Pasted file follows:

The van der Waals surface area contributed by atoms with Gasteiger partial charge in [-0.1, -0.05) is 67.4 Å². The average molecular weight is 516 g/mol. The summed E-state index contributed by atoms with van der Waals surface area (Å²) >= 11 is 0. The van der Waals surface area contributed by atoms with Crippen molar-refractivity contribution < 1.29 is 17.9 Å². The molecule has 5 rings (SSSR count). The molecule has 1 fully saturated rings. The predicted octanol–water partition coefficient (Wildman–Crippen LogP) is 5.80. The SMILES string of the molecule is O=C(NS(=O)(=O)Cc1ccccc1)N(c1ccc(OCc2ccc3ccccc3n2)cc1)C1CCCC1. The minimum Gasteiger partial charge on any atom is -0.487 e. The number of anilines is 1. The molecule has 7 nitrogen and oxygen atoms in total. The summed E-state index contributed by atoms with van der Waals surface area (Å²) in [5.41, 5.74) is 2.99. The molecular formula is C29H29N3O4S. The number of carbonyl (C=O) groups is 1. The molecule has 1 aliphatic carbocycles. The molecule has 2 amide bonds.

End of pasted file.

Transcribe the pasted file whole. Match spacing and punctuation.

The van der Waals surface area contributed by atoms with Gasteiger partial charge in [-0.1, -0.05) is 67.4 Å². The average molecular weight is 516 g/mol. The summed E-state index contributed by atoms with van der Waals surface area (Å²) >= 11 is 0. The van der Waals surface area contributed by atoms with Crippen molar-refractivity contribution < 1.29 is 17.9 Å². The molecule has 5 rings (SSSR count). The molecule has 1 fully saturated rings. The predicted octanol–water partition coefficient (Wildman–Crippen LogP) is 5.80. The SMILES string of the molecule is O=C(NS(=O)(=O)Cc1ccccc1)N(c1ccc(OCc2ccc3ccccc3n2)cc1)C1CCCC1. The minimum Gasteiger partial charge on any atom is -0.487 e. The number of anilines is 1. The molecule has 7 nitrogen and oxygen atoms in total. The summed E-state index contributed by atoms with van der Waals surface area (Å²) in [5.41, 5.74) is 2.99. The molecular formula is C29H29N3O4S. The number of carbonyl (C=O) groups is 1. The molecule has 1 aliphatic carbocycles. The molecule has 2 amide bonds.